Plans by the ESB-Equinor partnership to develop an offshore wind farm off the west coast of Clare and Kerry are most welcome and replicate the innovative approach taken in the 1920s to tap into the hydro power at Ardnacrusha to create the energy for a new and emerging Ireland, and the development of Moneypoint in the 1980s, to generate the energy required to grow the newly emerging export-oriented Irish economy.
That is the view of the Atlantic Economic Corridor (AEC) Business Forum chair Mike Devane, who, since 2015, has been leading a collaboration of Chambers representing 2,725 businesses employing 80,000 people and business organisations along the western corridor, from Donegal to Kerry, to realise the hidden, untapped/present opportunity to bring jobs and investment along this economic corridor that spans nine western counties.
“Since its inception, the Forum has highlighted the abundant resource that the corridor offers in terms of its marine and Agri resources. As recently as February, we presented a case to Government, via a Submission to the National Recovery and Resilience Plan, on the potential for the AEC to be the engine for a low-carbon, high-value (LCHV) Economy for Ireland and for Europe,” stated Mr Devane
“This submission is based on the premise that the AEC’s natural resource base provides the opportunity for infrastructure, technology and enterprise investments that are necessary to create a carbon neutral economy. The Submission presented a hierarchy for developing LCHV across the AEC and stated that the corridor’s marine and natural resources provide unrealised potential for renewable energy generation and distribution.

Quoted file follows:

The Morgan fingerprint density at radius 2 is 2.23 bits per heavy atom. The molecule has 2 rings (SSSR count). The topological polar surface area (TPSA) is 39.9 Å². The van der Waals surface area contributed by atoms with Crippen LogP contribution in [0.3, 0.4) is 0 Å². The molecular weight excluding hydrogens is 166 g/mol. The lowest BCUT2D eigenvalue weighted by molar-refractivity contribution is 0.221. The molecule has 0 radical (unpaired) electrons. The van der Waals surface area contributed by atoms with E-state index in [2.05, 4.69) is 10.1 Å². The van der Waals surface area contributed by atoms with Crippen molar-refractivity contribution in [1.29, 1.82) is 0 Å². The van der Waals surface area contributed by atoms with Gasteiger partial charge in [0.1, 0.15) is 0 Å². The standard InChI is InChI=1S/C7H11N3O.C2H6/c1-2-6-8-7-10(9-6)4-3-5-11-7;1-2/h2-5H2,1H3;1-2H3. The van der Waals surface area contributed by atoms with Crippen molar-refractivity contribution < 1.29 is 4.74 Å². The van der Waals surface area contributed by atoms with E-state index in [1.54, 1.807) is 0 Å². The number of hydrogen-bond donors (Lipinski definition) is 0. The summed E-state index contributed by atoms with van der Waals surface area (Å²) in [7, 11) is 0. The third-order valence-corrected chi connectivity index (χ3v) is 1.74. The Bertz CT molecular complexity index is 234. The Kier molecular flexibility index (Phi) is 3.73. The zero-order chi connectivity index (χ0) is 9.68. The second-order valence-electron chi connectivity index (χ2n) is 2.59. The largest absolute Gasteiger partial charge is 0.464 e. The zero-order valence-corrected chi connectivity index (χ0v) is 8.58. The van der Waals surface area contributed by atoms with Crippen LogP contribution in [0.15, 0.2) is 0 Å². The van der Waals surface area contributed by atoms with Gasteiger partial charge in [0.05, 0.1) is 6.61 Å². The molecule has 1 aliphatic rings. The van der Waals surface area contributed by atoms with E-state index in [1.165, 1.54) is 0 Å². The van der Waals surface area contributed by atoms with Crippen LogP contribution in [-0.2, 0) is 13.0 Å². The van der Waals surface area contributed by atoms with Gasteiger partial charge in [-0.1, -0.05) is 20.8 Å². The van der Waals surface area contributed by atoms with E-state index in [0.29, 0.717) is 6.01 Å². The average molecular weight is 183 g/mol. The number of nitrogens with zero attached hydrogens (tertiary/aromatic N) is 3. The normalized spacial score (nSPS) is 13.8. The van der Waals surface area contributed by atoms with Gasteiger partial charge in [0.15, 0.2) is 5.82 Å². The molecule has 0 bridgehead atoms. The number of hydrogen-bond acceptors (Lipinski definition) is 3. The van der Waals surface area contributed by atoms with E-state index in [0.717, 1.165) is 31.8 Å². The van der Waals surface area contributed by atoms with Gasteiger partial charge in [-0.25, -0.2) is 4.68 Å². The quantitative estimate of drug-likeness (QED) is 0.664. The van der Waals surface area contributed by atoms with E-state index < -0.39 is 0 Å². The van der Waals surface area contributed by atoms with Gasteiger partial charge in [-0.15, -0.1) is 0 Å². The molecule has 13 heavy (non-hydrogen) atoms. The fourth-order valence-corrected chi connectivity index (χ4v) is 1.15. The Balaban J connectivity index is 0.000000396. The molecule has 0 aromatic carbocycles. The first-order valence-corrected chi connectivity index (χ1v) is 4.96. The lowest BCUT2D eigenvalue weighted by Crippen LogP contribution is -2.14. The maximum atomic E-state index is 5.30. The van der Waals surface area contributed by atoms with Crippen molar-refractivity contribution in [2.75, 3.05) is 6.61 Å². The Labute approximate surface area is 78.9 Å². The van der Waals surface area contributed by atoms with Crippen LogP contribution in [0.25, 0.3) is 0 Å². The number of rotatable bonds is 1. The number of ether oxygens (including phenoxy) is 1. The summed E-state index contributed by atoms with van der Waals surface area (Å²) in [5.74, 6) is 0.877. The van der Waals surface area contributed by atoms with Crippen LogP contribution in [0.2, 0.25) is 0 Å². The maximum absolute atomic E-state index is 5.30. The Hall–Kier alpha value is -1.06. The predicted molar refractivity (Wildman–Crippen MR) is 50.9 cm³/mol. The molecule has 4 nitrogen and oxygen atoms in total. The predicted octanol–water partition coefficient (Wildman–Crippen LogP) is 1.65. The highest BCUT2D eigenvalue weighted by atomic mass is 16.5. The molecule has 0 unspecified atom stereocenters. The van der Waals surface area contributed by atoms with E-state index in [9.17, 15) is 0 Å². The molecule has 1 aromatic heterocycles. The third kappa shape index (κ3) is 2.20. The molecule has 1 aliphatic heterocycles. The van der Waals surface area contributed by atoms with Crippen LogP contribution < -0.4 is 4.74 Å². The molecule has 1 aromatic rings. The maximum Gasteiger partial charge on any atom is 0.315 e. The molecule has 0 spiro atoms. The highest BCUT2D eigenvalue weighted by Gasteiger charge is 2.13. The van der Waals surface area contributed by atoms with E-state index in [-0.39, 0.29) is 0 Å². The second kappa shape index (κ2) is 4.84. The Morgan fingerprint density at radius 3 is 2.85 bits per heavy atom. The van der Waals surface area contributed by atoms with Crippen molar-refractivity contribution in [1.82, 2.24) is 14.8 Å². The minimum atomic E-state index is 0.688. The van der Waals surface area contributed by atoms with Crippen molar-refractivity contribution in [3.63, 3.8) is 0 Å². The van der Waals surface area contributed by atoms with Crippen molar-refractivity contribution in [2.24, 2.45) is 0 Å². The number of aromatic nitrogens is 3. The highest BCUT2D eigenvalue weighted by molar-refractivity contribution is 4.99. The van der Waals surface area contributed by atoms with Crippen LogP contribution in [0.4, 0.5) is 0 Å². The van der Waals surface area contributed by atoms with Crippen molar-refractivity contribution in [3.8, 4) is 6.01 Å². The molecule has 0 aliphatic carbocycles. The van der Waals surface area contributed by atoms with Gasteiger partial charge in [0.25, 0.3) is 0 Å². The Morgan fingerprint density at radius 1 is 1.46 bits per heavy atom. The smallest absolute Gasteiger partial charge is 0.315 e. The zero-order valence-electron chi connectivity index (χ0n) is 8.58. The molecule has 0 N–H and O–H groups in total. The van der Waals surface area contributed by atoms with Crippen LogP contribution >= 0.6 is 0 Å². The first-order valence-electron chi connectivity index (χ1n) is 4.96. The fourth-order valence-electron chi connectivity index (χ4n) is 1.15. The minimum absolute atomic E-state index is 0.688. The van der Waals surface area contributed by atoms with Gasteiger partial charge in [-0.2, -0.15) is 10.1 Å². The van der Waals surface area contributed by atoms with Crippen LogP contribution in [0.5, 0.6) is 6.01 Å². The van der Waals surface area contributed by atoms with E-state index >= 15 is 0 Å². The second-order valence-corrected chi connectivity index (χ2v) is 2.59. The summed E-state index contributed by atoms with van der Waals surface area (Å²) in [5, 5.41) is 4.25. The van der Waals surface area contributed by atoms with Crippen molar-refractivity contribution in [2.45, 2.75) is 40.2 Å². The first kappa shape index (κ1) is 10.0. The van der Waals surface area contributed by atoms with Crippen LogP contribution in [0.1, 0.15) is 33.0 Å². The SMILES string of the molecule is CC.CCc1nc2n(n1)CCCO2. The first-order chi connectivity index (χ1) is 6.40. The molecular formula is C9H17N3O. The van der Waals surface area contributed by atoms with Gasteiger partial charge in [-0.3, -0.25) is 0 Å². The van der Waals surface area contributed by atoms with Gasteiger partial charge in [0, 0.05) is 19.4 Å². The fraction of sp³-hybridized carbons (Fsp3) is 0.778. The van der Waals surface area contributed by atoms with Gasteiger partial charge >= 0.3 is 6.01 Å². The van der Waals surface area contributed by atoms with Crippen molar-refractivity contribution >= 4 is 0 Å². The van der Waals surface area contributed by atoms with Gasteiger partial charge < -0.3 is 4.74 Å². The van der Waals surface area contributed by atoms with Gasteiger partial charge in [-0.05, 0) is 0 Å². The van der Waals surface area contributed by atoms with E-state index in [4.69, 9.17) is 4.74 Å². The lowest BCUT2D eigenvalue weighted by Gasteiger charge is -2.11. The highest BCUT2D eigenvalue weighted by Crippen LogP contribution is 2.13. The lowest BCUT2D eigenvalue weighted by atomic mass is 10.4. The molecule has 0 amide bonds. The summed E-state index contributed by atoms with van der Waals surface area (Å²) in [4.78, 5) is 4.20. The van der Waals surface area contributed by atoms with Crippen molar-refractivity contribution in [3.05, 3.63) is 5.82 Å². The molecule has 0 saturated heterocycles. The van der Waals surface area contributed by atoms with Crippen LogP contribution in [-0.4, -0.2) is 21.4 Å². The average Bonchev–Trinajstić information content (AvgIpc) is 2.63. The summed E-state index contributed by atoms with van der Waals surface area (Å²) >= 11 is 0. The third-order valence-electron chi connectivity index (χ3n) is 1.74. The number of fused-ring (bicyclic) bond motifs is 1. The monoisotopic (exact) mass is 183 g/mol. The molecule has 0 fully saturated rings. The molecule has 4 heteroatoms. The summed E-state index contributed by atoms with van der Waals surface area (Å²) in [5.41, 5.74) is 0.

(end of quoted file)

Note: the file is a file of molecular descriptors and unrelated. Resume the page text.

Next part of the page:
“So great is the corridor’s offshore wind speed that it puts Ireland at the centre of Europe rather than at the periphery,” he added.
This sentiment is endorsed by both Shannon and Ennis Chambers, key contributors to the AEC Business Forum whose CEOs, Helen Downes and Margaret O’Brien, recognise the comparative advantage that the Shannon Estuary’s deep-water ports with docking facilities, coupled with an abundant adjacent land infrastructure, offer to the entire west coast.
“The value of the planned undertaking by the ESB and Equinor lies not just in its geographic location but in the fact that it has the capacity to repurpose Moneypoint, sitting on the edge of the Atlantic, to provide an endless supply of new fuels to drive economic activity. It will enhance the technology, research, skill capacity and reputation of the region. The spin-off benefits will not just accrue to Co Clare but to the entire country. It’s a very promising and exciting development.”
About the Atlantic Economic Corridor
Chambers of Commerce in the west, including Shannon, Galway, Sligo, Ennis, Limerick, Tralee, Letterkenny, Donegal, Leitrim, Mayo, and Roscommon – representing 2,725 businesses employing 80,000 people – and partners (the American Chamber of Commerce, NUI Galway, GMIT, Action Tuam, IFA, Clare Community Co-Op, Credit Union and O’Gonnolloe Exchange), signed up to a Charter in 2015 to develop an Atlantic Economic Corridor from Kerry to Donegal, to develop a ‘city of scale effect’ in the corridor.
Following the initial work of the founding chambers and the setting up by Government of an AEC Task Force, the Western Development Commission (WDC) was given responsibility for promoting the AEC (see www.atlanticeconomiccorridor.ie).
The AEC Business Forum (involving the collective Chambers) have now moved into Phase 2, presenting its case to Government, via a Submission to the National Recovery and Resilience Plan, on the potential for the AEC to be the engine for a Low-Carbon, High-Value (LCHV) Economy for Ireland and for Europe.